Sunday, February 20, 2011

On the Life and Death of Louis Papillon

Have you ever visited a cemetery and wondered about the people who lie beneath the ground? They are just meaningless names to us and yet behind these names were lives, loves, strife and, ultimately death.

I didn't look too closely one sunlit evening in Vezelay, France, at the moss encrusted grave of Louis Papillon in the beautiful silence of an overgrown graveyard behind the cathedral.

Only later when I viewed the photograph did I realize Papillion had only lived from 1884 to 1885, and Augustin, who appears to have been his twin, only lived to be six-years-old.

Such tragedy hidden in this overgrown verdant paradise of gently chiming bells, wild flowers, candle lit restaurants and bottles of Burgundy, is almost too hard to bear if you think too hard about it, as is the weight of history.

In the year Papillon flew away like his butterfly namesake, France donated the Staute of Liberty to the United States. Still I will never know the full details of the tragedy that engulfed Louis and Augustin Papillon. Countless seasons have eroded their memory as steadily as the grass has grown around their tomb.

As my family deals with the loss of my father-in-law, this obscure tragedy makes it all slightly easier to bear. Jack may have been taken too soon, but at least he had the chance to live.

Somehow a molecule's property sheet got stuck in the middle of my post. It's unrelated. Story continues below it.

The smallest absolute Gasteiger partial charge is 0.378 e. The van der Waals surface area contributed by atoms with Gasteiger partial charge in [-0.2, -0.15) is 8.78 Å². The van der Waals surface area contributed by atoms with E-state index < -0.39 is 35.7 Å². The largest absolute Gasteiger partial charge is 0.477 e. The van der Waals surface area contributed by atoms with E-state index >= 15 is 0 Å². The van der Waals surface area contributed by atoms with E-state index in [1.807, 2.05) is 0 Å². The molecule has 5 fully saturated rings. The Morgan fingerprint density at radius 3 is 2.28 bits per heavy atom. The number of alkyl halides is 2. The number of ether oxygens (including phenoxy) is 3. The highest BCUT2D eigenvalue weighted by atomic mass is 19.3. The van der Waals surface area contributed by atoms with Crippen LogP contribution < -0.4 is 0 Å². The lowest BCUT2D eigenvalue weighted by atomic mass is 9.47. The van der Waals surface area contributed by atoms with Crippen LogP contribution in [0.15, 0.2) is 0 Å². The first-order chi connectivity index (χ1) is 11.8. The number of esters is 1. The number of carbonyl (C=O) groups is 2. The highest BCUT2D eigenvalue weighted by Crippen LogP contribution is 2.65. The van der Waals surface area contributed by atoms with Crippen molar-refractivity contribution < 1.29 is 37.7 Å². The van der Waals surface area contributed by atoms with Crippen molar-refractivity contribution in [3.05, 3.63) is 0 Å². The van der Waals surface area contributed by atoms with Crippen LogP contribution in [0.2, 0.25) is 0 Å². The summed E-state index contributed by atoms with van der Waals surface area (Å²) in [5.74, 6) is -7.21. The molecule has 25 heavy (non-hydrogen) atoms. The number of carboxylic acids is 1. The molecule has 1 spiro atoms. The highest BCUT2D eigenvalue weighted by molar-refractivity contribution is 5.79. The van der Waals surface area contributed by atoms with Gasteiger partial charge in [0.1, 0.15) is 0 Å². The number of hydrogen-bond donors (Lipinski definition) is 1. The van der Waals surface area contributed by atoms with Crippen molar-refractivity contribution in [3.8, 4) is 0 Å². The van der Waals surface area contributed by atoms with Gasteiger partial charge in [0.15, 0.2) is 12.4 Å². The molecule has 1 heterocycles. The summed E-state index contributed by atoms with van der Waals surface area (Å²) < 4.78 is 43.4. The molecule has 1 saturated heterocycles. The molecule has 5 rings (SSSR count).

Which is more than you can say for the poor infant buried in a fragrant French cemetery.

Finding a poem to commemorate death is an almost impossible task because there are so many. But one of my favorites is this poem by Mary Frye because there is definance and there is hope.

Do Not Stand at My Grave and Weep by Mary Frye

Do not stand at my grave and weep,
I am not there, I do not sleep.

I am a thousand winds that blow.
I am the diamond glint on snow.
I am the sunlight on ripened grain.
I am the gentle autumn rain.

When you wake in the morning hush,
I am the swift, uplifting rush
Of quiet birds in circling flight.
I am the soft starlight at night.

Do not stand at my grave and weep.
I am not there, I do not sleep.
Do not stand at my grave and cry.
I am not there, I did not die!


  1. Excellent selection, David. At times like these, hope and faith are really all we have left to hold onto. I especially like the details in this poem chosen by Frye to represent that hope. She really captures the feeling with the two middle stanzas.

  2. That is a very lovely and uplifting poem. I am sorry to hear about your father-in-law.

  3. Thanks Daisy - glad you liked it. Too kind MP, thanks for the re-visit.